I have blogged before about the comic performance artist legend that is The Iceman. The last couple of times he has cropped up, it has been as a fine artist (I use the words loosely) not a performance artist. As a stage performer, he has been described as:
“…a living saint” (Stewart Lee)
“…incredible” (Mike Myers)
“A figure of mythic proportions” (Independent)
“inexplicable” (The Stage)
“shit!” (Chris Tarrant)
“brilliant” (Simon Munnery)
“truly a performance artist” (Jo Brand)
He sent me an email this morning asking if I wanted to write another blog about him because he feels my blog-writing style has “sort of subtle undercurrents where sarcasm meets genteelness” and, where he is involved, has “a mixture of awe, bafflement and sneaking respect.”
Those are his words.
He added: “I think you should keep it short and pithy. Do you do short blogs? As my sales increase I am going to keep you very busy indeed so, for your own sanity, it should be more like a news flash.”
The Iceman – who now prefers to be called AIM (the Artist formally known as the Ice Man) – measures his fine art success against van Gogh’s sales of his art during his lifetime.
He told me that, yesterday, he “nearly tripled/then quadrupled/then quintupled van Gogh’s sales record… but, in the end, I just tripled it as the buyer couldn’t stretch to it…”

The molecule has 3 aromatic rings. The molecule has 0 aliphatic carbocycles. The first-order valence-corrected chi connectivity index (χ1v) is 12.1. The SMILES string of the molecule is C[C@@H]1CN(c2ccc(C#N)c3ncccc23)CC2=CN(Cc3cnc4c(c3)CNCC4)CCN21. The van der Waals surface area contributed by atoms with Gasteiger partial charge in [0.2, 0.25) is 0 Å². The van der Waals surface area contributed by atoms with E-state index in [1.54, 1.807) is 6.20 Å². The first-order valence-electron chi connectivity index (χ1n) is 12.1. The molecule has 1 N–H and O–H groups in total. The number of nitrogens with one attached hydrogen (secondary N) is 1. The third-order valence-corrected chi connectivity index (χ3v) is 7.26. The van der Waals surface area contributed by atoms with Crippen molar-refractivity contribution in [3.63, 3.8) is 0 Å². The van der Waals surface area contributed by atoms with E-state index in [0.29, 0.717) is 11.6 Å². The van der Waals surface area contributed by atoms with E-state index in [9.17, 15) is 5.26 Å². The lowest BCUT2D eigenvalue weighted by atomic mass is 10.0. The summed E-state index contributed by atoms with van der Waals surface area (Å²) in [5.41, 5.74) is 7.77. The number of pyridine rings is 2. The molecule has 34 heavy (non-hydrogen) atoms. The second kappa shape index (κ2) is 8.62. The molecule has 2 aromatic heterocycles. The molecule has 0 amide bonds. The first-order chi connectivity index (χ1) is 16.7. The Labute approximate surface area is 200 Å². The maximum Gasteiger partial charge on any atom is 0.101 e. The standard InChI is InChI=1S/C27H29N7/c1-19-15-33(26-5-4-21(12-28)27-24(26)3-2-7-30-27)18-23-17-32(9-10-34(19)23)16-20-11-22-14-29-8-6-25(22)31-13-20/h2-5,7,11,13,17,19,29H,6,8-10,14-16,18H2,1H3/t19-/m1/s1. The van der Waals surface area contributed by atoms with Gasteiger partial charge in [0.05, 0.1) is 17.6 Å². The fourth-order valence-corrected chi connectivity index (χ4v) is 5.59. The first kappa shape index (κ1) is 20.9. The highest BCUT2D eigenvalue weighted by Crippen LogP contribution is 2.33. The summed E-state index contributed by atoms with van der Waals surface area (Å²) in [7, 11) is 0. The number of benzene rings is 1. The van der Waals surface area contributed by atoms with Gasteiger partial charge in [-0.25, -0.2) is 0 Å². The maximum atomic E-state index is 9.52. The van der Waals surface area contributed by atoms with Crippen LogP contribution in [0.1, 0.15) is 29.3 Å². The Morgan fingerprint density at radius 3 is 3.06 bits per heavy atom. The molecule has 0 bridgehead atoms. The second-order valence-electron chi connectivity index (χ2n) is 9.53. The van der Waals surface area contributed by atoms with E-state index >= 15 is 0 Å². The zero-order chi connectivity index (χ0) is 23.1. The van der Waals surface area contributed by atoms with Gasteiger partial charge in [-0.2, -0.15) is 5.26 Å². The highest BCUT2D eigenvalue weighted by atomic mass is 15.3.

‘It’ being an “confidential but significant” sum.
He sent me photographs of the buyer – “discerning collector” and dramatist Maddie Coombe – who topped an offer by another buyer who desperately tried to muscle-in on the art purchase.
Ms Coombe says: “I bought a very colourful and bold piece of the Iceman’s work. I loved it because of its colour, composition and bold brush strokes. I will keep it forever as a memory of the time I have spent being his colleague – a man unlike any other!”
The Iceman says: “The sale was a formal business agreement born of an authentic appreciation of AIM’s art/oil paintings in a secret contemporary art gallery south of Bath – It’s in a valley.”
Explaining the slight element of mystery involved, he explains: “Being a cult figure I can’t be too transparent with anything,” and adds: “AIM is now painting not from photos but from specific and vivid memories insice the ex-Iceman’s head, resulting in even more icetraordinary imagices.
“One gallery visitor,” he tells me, “was heard to say It looks like it’s painted by a three year old which, of course I thought was a huge compliment.”